The process of recovery has been one of slowly allowing strangers to become friends to become trusted confidantes.
When I first entered the rooms of recovery, I thought I had nothing in common with the people around me. Turns out that is a very common story. So many of us come in with preconceived notions of who seeks recovery. These prejudgments sometimes keep us from getting the help that we need.
As I kept listening, I kept hearing my truth and my story being told by others. I realized so many of us have common experiences. And how couldn’t we? None of us in that room was terminally unique. We all struggled either with loving others who lived with an addiction or with the symptoms and effects of our own addiction.
These strangers who I sat with slowly became friends. People I could call on when I needed help. Folks I could be honest with because they knew where I was coming from. As my recovery progressed, they became people who I would call in the midst of my struggles: people to be honest with, to pray with, and to ask for guidance in how to cope with what I was telling them about. These strangers are no longer strangers. They are me and I am them.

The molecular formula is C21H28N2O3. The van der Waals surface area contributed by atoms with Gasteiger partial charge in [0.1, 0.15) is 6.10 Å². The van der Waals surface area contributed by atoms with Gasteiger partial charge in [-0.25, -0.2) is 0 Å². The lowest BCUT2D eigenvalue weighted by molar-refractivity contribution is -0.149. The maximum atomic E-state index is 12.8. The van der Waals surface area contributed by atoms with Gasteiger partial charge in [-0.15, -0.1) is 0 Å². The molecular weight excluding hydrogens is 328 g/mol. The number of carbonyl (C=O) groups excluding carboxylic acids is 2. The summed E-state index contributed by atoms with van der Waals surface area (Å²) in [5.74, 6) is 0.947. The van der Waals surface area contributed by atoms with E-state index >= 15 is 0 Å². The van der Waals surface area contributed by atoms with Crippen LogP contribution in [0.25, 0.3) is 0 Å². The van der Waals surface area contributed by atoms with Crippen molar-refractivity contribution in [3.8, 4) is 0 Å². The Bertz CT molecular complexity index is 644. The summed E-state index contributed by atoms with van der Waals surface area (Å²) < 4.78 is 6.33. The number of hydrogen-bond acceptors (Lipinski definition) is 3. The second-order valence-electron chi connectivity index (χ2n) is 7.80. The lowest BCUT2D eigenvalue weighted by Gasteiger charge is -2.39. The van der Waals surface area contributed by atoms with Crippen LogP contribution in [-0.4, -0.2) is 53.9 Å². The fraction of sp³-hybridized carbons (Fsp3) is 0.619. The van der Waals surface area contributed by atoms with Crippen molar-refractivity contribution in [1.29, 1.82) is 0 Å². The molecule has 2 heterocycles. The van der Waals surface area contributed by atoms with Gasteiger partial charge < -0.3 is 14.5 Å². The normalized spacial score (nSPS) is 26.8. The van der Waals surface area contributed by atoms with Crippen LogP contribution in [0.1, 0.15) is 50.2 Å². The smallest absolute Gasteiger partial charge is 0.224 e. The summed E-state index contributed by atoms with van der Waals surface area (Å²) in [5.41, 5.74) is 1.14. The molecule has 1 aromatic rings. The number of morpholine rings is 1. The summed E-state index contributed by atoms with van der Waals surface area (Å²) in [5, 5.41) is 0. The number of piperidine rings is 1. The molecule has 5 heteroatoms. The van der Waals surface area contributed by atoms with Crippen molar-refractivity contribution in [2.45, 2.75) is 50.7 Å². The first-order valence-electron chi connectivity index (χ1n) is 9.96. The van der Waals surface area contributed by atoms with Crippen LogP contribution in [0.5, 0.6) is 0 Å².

Note: As the Twelfth Tradition of Twelve-Step recovery reminds us, "Anonymity is the spiritual foundation of all our traditions, ever reminding us to place principles before personalities." The editors and authors of This Day in Recovery chose not to provide individual attributions in order to respect this tradition. This meditation appears for December 28 in that book.